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Human Rights Reporting Project

This MCLI Project takes its cue from the work of the African National Congress in issuing careful periodic reports of violations of rights guaranteed in UN human rights treaties in waging its successful fight against the South African apartheid regime. The Project works with a diverse group of community activists, teachers, lawyers, students and victims of discrimination from every neighborhood and culture to convince their local governments to protect human rights at the city, county, and state levels. The Project will work on the specific duty of local governments to make periodic reports of how their departments and commissions are enforcing the rights enunciated in three little known ratified UN treaties: Convention on Elimination all forms of Racial Discrimination (CERD), Convention Against Torture and other Cruel, Inhuman or Degrading Treatment or Punishment (CAT), and International Covenant on Civil and Political Rights (ICCPR). Since a treaty is the supreme law of the land under the U.S. Constitution, this is a step in better enforcing human rights for all. The Project submitted these reports to the UN Human Rights Committee meeting in Geneva in Summer 2006.

Need To Be Met: The so-called “war on terror” by the U.S. Government, assisted by many local government agencies, is causing massive human rights violations throughout Northern California and in virtually every community in the U.S. Since 1992, Meiklejohn Institute has integrated into all of its legal work the language and reporting processes of the three UN Committees on CERD, CAT, and ICCPR.

* The Project will use its diverse Board members to conduct training sessions on local human rights abuses, based on the 180 reports in the Institute's 574 page book, “Challenging U.S. Human Rights Violations Since 9/11,” and will discuss the text of the U.S. Bill of Rights and the three ratified human rights treaties.

* The Project will recruit students from community colleges, colleges and law schools to become interns (and will not turn away interested high school students). Interns will collect new examples of local and regional human rights violations from their communities, and will participate in public presentations.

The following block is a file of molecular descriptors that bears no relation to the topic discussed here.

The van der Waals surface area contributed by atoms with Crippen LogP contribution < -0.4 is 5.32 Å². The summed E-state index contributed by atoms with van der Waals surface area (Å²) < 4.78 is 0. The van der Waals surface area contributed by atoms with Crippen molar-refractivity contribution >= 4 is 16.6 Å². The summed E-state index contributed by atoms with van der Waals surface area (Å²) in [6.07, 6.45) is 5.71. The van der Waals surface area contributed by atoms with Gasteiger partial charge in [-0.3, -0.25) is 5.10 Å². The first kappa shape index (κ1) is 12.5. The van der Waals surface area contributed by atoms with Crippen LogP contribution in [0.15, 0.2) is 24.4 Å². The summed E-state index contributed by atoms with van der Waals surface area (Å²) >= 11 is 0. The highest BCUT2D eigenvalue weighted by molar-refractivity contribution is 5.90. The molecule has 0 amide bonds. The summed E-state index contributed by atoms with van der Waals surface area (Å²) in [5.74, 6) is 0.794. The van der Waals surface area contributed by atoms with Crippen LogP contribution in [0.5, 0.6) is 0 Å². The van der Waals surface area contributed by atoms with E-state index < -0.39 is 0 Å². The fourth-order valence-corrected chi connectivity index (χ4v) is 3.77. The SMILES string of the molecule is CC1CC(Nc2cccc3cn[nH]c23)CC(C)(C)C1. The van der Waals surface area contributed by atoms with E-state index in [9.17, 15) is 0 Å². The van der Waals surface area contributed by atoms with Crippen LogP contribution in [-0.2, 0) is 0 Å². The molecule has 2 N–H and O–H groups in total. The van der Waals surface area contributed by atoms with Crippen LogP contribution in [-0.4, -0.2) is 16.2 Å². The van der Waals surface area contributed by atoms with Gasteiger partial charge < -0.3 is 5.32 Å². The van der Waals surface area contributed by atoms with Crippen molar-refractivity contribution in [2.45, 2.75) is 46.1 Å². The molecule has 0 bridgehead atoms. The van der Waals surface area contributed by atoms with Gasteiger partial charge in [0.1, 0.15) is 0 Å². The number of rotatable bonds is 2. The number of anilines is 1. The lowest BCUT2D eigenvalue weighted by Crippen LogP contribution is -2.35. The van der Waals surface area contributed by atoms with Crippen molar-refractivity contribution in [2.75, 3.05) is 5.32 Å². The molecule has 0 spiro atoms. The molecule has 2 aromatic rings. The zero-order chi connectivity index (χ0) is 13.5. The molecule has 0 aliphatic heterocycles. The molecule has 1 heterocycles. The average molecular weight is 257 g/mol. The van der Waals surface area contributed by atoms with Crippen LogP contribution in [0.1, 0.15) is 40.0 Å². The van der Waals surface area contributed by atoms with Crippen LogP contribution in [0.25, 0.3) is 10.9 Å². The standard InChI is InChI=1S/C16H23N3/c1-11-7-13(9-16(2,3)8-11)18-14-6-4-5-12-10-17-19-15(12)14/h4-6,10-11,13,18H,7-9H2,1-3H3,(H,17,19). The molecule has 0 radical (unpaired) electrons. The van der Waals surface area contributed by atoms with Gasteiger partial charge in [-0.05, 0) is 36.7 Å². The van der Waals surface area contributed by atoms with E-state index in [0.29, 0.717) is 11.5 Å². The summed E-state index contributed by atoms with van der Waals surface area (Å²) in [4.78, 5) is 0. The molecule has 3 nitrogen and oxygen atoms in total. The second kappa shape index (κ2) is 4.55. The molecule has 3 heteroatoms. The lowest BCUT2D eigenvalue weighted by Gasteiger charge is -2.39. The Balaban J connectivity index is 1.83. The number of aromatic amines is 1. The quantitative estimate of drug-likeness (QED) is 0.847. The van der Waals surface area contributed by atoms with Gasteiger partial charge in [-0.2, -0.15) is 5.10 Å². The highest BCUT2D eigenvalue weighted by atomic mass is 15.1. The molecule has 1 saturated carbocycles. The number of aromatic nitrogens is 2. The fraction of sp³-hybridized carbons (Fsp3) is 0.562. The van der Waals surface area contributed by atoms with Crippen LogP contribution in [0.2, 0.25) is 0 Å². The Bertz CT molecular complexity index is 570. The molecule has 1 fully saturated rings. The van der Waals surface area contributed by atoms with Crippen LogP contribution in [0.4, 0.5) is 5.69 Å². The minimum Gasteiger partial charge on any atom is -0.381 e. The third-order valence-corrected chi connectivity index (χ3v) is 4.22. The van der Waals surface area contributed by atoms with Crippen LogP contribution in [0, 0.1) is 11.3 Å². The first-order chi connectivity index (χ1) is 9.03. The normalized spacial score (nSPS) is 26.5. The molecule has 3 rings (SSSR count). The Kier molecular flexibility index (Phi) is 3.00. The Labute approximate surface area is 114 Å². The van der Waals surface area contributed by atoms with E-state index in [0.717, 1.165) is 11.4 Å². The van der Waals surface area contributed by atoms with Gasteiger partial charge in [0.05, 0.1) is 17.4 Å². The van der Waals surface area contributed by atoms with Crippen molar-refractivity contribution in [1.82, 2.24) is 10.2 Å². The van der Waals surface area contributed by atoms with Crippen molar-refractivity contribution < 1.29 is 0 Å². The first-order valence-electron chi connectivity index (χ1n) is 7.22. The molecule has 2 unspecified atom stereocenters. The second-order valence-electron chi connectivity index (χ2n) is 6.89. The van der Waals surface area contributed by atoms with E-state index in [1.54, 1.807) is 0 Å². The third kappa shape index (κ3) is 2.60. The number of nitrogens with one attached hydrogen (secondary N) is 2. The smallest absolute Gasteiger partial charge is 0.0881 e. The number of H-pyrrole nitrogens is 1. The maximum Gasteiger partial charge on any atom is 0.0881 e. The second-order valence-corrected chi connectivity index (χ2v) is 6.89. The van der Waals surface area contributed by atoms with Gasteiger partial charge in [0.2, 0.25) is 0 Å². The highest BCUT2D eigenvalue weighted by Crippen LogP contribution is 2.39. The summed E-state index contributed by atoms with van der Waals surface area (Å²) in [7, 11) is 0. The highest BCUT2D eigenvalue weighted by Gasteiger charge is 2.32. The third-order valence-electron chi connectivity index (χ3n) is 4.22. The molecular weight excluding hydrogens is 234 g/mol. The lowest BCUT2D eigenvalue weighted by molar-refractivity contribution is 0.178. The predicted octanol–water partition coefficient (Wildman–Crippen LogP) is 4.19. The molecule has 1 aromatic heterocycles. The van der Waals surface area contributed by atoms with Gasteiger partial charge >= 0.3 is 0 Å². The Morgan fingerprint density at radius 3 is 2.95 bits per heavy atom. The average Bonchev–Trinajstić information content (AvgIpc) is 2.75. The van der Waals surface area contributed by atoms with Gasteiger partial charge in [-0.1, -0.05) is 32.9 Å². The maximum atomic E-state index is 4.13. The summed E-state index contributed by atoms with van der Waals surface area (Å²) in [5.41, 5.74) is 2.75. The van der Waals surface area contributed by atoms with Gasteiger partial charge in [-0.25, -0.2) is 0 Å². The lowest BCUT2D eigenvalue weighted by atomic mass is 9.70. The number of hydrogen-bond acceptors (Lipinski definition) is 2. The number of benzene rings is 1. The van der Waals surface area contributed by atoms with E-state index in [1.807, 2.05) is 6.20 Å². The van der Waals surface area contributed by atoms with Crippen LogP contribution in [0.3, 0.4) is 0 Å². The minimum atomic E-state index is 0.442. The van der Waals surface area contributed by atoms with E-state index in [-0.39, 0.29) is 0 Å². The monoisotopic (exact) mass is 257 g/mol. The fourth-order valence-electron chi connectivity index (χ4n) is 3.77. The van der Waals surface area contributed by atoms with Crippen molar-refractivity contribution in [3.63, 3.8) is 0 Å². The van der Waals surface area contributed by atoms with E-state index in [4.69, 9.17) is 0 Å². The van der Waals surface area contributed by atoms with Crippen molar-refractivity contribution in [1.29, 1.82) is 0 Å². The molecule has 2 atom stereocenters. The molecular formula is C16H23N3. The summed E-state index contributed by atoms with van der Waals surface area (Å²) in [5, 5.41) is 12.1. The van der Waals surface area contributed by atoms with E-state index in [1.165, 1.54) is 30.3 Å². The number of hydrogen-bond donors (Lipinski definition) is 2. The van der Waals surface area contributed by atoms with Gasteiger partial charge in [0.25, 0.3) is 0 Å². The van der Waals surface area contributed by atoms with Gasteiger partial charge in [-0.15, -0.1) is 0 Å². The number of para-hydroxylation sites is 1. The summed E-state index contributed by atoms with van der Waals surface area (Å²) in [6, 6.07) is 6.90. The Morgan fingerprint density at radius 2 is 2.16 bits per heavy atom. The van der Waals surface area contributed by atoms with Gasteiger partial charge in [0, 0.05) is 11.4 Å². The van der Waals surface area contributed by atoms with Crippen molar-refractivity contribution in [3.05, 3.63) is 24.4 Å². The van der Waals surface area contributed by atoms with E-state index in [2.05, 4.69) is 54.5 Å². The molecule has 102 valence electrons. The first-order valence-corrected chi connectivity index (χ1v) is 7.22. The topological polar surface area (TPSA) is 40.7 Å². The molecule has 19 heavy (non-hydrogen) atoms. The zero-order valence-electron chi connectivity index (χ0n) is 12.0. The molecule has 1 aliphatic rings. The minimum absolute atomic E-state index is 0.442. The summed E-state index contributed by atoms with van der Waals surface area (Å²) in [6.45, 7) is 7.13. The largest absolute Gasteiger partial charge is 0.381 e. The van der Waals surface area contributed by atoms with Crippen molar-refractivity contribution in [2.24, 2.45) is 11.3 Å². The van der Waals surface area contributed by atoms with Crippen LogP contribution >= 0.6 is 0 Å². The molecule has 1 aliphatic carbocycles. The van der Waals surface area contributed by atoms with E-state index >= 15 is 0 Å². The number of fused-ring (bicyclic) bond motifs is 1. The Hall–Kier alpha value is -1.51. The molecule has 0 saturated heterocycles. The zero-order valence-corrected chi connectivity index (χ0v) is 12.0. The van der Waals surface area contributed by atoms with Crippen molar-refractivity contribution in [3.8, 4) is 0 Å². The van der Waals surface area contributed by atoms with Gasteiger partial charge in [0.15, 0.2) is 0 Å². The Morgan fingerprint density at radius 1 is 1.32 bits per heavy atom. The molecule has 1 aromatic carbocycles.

* The Project will answer requests from community activists in Northern California cities and counties for assistance in drafting resolutions to city councils and county boards of supervisors to require reports on human rights violations by their Departments of Human Services, Police, Health, Labor, etc., and by Commissions on the status of Women, Youth, Labor, etc.

* After initial broad work, the Project will focus on work with the most active community groups to seek to convince their cities or counties to submit their reports to the U.S. Department of State, and directly to the three UN committees that enforce the treaties, as Berkeley City Council did in 1995.

* The Project will prepare a report on its findings to submit to the U.S. State Department for its next reports, and will submit it directly to the three UN committees. Copies will be sent to California Congress members and Senators and Chairs of relevant Congressional committees.

* It will continue the Meiklejohn tradition of sending a Board member and an intern to NYC and to Geneva to discuss the city and county reports with the UN Committees.

* The Project will recruit and train a diverse core of speakers to be interviewed, and will send speakers throughout the U.S. as requested.

* The Project will issue press releases to the major media and to community organization newsletters and post them on MCLI's website, and also email the information to other interested people on MCLI's mailing list.

* It will meet with members of boards of education, teachers and professors, teachers unions and PTSAs to encourage teaching human rights and the UN reporting system.

* And it will prepare a complete report of its activities, successes, and problems.
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